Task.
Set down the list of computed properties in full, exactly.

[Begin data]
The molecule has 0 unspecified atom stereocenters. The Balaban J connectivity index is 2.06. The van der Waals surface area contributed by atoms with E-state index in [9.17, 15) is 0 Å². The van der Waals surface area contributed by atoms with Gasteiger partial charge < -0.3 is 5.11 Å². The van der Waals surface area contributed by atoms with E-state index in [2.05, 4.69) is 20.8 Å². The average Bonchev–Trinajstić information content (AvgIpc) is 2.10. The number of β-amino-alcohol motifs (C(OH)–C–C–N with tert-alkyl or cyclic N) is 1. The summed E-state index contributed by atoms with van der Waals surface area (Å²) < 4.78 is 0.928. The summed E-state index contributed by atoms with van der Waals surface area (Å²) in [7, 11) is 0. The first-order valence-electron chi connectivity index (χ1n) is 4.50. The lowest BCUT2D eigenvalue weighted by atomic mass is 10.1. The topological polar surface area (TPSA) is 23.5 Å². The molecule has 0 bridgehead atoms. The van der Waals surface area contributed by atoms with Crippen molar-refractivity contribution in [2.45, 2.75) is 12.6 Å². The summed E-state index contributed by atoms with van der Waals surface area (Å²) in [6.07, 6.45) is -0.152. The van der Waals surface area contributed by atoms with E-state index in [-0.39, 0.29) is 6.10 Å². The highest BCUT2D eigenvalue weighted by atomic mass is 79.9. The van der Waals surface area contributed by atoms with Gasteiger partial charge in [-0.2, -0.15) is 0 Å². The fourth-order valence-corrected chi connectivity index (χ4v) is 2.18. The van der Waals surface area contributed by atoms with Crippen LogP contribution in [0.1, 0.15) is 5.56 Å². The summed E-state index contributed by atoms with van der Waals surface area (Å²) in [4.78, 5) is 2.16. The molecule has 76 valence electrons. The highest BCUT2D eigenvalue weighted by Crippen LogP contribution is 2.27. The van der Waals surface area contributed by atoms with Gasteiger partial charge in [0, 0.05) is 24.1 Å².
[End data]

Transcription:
The molecule has 0 unspecified atom stereocenters. The Balaban J connectivity index is 2.06. The van der Waals surface area contributed by atoms with E-state index in [9.17, 15) is 0 Å². The van der Waals surface area contributed by atoms with Gasteiger partial charge < -0.3 is 5.11 Å². The van der Waals surface area contributed by atoms with E-state index in [2.05, 4.69) is 20.8 Å². The average Bonchev–Trinajstić information content (AvgIpc) is 2.10. The number of β-amino-alcohol motifs (C(OH)–C–C–N with tert-alkyl or cyclic N) is 1. The summed E-state index contributed by atoms with van der Waals surface area (Å²) < 4.78 is 0.928. The summed E-state index contributed by atoms with van der Waals surface area (Å²) in [7, 11) is 0. The first-order valence-electron chi connectivity index (χ1n) is 4.50. The lowest BCUT2D eigenvalue weighted by atomic mass is 10.1. The topological polar surface area (TPSA) is 23.5 Å². The molecule has 0 bridgehead atoms. The van der Waals surface area contributed by atoms with Crippen molar-refractivity contribution in [2.45, 2.75) is 12.6 Å². The summed E-state index contributed by atoms with van der Waals surface area (Å²) in [6.07, 6.45) is -0.152. The van der Waals surface area contributed by atoms with E-state index in [-0.39, 0.29) is 6.10 Å². The highest BCUT2D eigenvalue weighted by atomic mass is 79.9. The van der Waals surface area contributed by atoms with Gasteiger partial charge in [-0.2, -0.15) is 0 Å². The fourth-order valence-corrected chi connectivity index (χ4v) is 2.18. The van der Waals surface area contributed by atoms with Crippen LogP contribution in [0.1, 0.15) is 5.56 Å². The summed E-state index contributed by atoms with van der Waals surface area (Å²) in [4.78, 5) is 2.16. The molecule has 76 valence electrons. The highest BCUT2D eigenvalue weighted by Crippen LogP contribution is 2.27. The van der Waals surface area contributed by atoms with Gasteiger partial charge in [0, 0.05) is 24.1 Å².